Is Prohibition Finally Ending in New Jersey…80 Years Later?
News broke this week that New Jersey has issued its first new Distillery License since the end of Prohibition, nearly 80 years ago. Given that Prohibition started in 1920, and no license were issued during that time, this would have to be the first license issued by the Great State of New Jersey in over 90 years. Fairfield based Jersey Artisan Distilling was the lucky recipient and plans to produce a full spectrum of spirits, including rum, gin, vodka, bourbon and whiskey. My reaction? It’s about friggin’ time!!!
As I recently wrote, it appears that just about every state in the union has been enjoying the numerous benefits of the craft spirits boom, which include not only more consumer choice but also benefits to the local economy as the craft distillers need to buy high quality, often locally sourced, raw materials, hire employees to help run the business, and of course pay the related taxes. The notable exception was New Jersey which, for nearly 100 years, as had one, and only one, licensed distillery…Laird & Company. Laird’s claim to fame is to be the oldest licensed distillery in the country and being the country’s only remaining producer of Applejack.
Given New Jersey’s history in this category, I couldn’t help but re-read at least a few times the New Jersey ABC Director’s comments related to this license as listed in the New Jersey Newsroom story, stating that the issuance of this license is “further proof that the growing craft liquor manufacturing industry has a home in New Jersey.” Does issuing a single license in over 90 years really qualify New Jersey as a “home”? And the quote “We are excited by the growth of the locally-influenced, craft alcoholic beverage businesses that are expanding in New Jersey.” is also interesting. Why does he use the plural term “businesses”? There is only one licensed craft spirits business in New Jersey and, since they were only issued a license this week, I doubt they have yet produced and sold (at least legally) a single bottle of product.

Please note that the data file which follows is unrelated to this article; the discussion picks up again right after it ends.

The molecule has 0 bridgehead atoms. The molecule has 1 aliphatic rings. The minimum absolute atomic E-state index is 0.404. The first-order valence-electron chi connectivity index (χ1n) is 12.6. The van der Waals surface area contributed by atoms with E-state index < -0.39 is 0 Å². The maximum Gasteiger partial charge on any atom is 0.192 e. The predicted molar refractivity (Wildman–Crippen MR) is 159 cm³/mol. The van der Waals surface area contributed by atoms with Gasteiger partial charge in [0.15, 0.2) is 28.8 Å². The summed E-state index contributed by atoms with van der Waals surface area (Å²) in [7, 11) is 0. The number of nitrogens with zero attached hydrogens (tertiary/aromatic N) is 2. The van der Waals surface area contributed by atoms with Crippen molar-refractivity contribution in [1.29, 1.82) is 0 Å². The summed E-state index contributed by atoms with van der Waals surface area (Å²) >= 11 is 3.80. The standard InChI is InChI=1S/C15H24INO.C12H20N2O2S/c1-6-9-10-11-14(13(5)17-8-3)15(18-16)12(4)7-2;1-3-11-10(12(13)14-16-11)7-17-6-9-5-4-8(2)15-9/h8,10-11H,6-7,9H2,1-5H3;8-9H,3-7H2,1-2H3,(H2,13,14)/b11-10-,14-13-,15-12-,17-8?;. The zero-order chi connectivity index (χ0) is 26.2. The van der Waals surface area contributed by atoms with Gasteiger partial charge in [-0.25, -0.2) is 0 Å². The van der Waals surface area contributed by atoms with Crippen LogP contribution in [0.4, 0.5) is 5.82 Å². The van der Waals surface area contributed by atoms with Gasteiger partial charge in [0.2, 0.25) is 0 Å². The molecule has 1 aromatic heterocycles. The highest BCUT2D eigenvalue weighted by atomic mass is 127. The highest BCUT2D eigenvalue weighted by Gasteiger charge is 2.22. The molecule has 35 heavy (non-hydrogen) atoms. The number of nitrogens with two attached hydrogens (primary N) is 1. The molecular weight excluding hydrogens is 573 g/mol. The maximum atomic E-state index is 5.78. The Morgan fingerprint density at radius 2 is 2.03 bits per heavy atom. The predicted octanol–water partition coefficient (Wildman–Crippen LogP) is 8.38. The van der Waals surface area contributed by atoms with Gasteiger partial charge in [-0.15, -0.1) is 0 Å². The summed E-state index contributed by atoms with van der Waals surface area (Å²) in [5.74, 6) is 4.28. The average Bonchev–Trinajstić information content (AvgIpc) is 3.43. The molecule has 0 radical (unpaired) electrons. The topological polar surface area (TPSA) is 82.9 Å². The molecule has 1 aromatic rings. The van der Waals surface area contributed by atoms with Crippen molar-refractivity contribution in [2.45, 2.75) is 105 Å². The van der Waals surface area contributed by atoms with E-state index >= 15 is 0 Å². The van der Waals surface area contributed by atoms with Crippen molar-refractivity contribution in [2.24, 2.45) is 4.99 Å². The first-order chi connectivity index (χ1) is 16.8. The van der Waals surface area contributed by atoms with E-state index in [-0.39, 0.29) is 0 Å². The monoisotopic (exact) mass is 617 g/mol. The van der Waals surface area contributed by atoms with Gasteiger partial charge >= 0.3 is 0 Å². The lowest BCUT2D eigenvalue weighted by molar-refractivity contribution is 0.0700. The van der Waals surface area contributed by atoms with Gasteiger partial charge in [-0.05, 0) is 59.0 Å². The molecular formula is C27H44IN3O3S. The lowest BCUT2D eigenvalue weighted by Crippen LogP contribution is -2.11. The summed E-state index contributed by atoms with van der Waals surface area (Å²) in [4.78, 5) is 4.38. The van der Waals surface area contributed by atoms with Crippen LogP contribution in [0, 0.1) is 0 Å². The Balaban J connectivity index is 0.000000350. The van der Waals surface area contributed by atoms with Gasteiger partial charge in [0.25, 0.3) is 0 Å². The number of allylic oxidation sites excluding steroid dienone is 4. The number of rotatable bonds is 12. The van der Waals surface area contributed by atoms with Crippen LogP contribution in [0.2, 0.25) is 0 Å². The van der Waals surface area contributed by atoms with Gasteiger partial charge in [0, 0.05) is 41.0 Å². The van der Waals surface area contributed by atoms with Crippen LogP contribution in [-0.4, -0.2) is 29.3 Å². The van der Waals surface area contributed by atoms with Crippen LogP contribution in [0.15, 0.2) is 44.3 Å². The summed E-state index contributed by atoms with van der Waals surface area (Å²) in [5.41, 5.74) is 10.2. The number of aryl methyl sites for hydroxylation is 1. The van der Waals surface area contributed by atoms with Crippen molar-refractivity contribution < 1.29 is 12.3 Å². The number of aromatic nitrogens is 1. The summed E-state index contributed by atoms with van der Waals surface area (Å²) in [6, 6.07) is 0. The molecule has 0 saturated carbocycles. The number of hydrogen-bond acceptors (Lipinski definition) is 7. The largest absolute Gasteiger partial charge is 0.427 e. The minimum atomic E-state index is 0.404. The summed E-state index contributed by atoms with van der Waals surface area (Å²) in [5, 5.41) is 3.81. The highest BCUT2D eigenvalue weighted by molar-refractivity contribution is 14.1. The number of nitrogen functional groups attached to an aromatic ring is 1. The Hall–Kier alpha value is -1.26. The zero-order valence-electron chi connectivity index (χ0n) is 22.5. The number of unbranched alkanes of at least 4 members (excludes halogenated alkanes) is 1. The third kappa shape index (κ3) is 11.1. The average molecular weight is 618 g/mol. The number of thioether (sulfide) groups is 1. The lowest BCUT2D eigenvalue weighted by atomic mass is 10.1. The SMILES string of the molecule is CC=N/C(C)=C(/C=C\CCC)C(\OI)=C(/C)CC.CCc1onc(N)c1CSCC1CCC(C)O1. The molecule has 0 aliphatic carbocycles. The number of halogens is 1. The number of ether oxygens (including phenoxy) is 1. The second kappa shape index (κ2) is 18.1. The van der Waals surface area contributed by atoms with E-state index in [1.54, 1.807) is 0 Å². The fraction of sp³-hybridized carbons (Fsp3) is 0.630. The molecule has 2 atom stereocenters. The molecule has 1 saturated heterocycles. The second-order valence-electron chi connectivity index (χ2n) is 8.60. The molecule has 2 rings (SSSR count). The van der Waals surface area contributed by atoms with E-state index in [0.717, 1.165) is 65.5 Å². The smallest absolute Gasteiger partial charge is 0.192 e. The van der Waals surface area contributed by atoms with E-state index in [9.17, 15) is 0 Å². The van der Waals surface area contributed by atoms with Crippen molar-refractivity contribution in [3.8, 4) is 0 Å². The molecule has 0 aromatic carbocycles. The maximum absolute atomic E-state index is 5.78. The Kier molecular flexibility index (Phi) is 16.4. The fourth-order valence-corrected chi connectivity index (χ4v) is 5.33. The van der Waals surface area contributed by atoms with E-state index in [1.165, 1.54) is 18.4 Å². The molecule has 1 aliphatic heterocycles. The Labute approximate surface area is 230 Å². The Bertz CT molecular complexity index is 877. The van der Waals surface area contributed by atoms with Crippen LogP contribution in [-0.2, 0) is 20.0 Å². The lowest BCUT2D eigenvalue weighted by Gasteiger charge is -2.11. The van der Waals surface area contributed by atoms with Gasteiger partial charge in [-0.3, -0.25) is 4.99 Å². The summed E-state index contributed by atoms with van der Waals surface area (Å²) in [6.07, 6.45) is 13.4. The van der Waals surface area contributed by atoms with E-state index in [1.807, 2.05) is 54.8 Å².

To the State’s credit, there has been a bill introduced in the New Jersey Assembly to provide for a cheaper “Craft Distilling” license, but that license is so poorly crafted that I don’t really see it having a material impact. The fatal flaw is that the license requires that at least 51% of the raw materials come from within New Jersey. While New Jersey produces plenty of corn, so producing Bourbon would not be an issue, the state is not really known for its wheat, rye, barley, or potato production and it does not produce a single stick of sugar cane. So making rum would be completely out of the question and producing a full range of Whiskey, Rye, or Vodka would be difficult. I think that pretty much eliminates most of the most popular craft spirits these days. I pointed this issue out to a staff member of the bill’s sponsor, but haven’t received much of a response.
My old Statistics Professor, Professor McCardle, warned us that “a single observation does not a trend make”, so I’m a bit hesitant to get too excited about this long overdue development. However, Jersey Artisan Distilling is not the only business that is trying to bring New Jersey out of the dark ages. Cooper River Distillers has been trying for years to get a distilling license. If that comes through in the near future, then maybe this really is a trend and New Jersey can legitimately start callkng itself a “home” to craft distilling.